David Sawyer, one of Mr. Billy’s law partners, like me immediately thought of Mr. Billy’s trip to Auburn when the Gamecocks won Saturday, and told me another story about that trip.
  When the game was over, Mr. Billy and his roommate had a long time to kill before the train arrived that would take them to Greenville, where they would catch a connecting train to Columbia.
  They were walking in downtown Auburn, which David said is not much bigger than downtown Saluda, when Mr. Billy heard someone call his name.
  Startled, he looked toward the town’s theater and saw that the man calling his name was the man who used to manage the theater in Columbia, where Mr. Billy attended regularly. What are they odds of that happening?
  When Mr. Billy explained the situation, the man offered to let them watch as many movies and eat as much food as they wanted free of charge until their train arrived. With the little money they had squirreled back, they successfully made it home to Columbia, and Mr. Billy had a story to tell for 86 years. I wish he had been around Saturday, so he could have seen both victories.
  I did a little math, and discovered Mr. Billy was only 17-years-old when he made that trip. That was mighty brave for a little country boy from Saluda. Of course, we know Mr. Billy was brave, because 11 years later he piloted a landing craft on D-Day.


NO ONE
  Of course, I haven’t seen any Big Ten or PAC 12 teams play, but of the college teams I have seen play, I don’t think any of them hold a candle to Clemson.
  I’m enjoying the season, but we could just go ahead and let Clemson and Alabama play for the National Championship. Clemson would be favored  because the Tigers have a defense.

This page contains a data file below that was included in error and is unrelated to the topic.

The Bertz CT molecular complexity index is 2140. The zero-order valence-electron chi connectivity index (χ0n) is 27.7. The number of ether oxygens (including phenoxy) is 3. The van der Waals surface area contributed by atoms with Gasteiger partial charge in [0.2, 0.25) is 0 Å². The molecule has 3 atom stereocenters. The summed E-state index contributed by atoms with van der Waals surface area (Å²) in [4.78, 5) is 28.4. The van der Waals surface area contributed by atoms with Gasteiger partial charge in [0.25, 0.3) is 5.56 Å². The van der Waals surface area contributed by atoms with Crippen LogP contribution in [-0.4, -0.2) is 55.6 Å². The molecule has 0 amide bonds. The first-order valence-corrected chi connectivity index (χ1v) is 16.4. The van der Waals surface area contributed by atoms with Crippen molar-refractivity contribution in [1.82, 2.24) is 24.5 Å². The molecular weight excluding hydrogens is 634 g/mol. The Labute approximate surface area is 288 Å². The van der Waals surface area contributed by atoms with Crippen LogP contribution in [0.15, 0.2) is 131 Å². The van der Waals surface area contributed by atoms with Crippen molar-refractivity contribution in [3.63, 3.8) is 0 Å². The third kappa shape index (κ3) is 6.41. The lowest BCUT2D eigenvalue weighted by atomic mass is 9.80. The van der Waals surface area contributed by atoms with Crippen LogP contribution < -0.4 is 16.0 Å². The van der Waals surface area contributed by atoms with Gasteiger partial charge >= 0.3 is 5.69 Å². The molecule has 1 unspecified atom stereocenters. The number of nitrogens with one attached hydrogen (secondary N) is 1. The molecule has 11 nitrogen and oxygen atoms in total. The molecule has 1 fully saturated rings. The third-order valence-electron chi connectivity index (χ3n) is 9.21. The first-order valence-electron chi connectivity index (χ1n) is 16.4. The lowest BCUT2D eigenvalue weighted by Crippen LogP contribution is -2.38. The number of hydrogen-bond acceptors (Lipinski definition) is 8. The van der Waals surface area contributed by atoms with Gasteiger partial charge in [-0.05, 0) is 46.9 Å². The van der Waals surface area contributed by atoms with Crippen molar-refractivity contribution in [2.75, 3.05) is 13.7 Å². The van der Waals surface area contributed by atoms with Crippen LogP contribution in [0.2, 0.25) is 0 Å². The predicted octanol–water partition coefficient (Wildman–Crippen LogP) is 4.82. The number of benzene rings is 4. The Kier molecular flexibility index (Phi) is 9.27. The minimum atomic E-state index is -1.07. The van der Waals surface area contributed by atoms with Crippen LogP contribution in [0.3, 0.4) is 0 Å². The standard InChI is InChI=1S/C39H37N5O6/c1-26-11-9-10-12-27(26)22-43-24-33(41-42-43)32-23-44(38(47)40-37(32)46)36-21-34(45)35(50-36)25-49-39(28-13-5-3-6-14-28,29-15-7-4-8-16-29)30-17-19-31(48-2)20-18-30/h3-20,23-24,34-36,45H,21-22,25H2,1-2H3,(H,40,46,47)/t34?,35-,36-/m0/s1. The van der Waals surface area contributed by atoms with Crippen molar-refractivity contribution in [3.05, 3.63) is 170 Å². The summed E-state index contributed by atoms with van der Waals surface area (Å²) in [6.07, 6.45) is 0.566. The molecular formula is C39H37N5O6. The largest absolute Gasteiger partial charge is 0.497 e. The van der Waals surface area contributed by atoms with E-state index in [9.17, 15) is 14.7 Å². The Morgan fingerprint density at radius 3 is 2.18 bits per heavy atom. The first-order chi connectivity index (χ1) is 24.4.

Who would have thought that of the Power Five conference, the SEC ranks last in defense.
  Covid times....


JOHN ROBERT
  I was saddened at the death of my old friend John Robert Crawford Friday.
  John Robert was one of my childhood heroes, because he was a member of both the 1962 and 1963 Saluda High state championship football teams.
  He was No. 38, the All-State fullback.
  Mooney Player had a play that took great faking from John Robert and quarterback Ray Hesse. Ray would appear to hand off to John Robert, hide the ball, then throw a pass.
  I was 12-years-old, watching from the end zone as the Tigers trailed Strom Thurmond. The fake to John Robert play was called, and Ray threw a touchdown pass to Jim Brown, but they faked it too well. John Robert’s carry was blown dead like a tackle, even though he didn’t have the ball.
  I remember how infuriated all Tigers were, but the play fired Saluda up and the Tigers won 20-13, and went on to a second straight state title.
  John Robert devoted his life to education. I believe he was the first head football coach at King Academy. Eventually, he came back to his alma mater, Saluda, and was a teacher, coach and administrator.
  He was an administator in Pelion when he retired.
  I always enjoyed being around John Robert and hearing all his Saluda stories.
 He will be greatly missed.